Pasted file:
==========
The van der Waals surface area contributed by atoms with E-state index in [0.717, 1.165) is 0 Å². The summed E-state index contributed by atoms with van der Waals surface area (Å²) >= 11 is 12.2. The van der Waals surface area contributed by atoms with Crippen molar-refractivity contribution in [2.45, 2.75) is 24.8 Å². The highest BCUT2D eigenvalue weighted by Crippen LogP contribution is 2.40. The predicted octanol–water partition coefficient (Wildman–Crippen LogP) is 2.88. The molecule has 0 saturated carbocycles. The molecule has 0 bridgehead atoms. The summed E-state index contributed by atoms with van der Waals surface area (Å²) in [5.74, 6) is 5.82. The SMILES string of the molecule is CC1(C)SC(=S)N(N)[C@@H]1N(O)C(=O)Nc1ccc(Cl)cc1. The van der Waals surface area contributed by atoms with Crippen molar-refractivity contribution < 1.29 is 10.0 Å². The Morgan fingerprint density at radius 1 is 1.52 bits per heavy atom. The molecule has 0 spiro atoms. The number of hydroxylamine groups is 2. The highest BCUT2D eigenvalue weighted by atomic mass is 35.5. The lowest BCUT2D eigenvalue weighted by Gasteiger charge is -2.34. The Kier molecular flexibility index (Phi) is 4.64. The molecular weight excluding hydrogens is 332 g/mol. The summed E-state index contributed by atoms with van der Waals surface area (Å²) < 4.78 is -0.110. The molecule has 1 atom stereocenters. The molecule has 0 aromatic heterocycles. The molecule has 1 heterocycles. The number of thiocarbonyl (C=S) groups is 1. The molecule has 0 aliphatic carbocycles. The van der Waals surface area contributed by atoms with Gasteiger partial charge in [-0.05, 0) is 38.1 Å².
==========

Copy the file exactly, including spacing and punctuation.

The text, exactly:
The van der Waals surface area contributed by atoms with E-state index in [0.717, 1.165) is 0 Å². The summed E-state index contributed by atoms with van der Waals surface area (Å²) >= 11 is 12.2. The van der Waals surface area contributed by atoms with Crippen molar-refractivity contribution in [2.45, 2.75) is 24.8 Å². The highest BCUT2D eigenvalue weighted by Crippen LogP contribution is 2.40. The predicted octanol–water partition coefficient (Wildman–Crippen LogP) is 2.88. The molecule has 0 saturated carbocycles. The molecule has 0 bridgehead atoms. The summed E-state index contributed by atoms with van der Waals surface area (Å²) in [5.74, 6) is 5.82. The SMILES string of the molecule is CC1(C)SC(=S)N(N)[C@@H]1N(O)C(=O)Nc1ccc(Cl)cc1. The van der Waals surface area contributed by atoms with Crippen molar-refractivity contribution < 1.29 is 10.0 Å². The Morgan fingerprint density at radius 1 is 1.52 bits per heavy atom. The molecule has 0 spiro atoms. The number of hydroxylamine groups is 2. The highest BCUT2D eigenvalue weighted by atomic mass is 35.5. The lowest BCUT2D eigenvalue weighted by Gasteiger charge is -2.34. The Kier molecular flexibility index (Phi) is 4.64. The molecular weight excluding hydrogens is 332 g/mol. The summed E-state index contributed by atoms with van der Waals surface area (Å²) < 4.78 is -0.110. The molecule has 1 atom stereocenters. The molecule has 0 aromatic heterocycles. The molecule has 1 heterocycles. The number of thiocarbonyl (C=S) groups is 1. The molecule has 0 aliphatic carbocycles. The van der Waals surface area contributed by atoms with Gasteiger partial charge in [-0.05, 0) is 38.1 Å².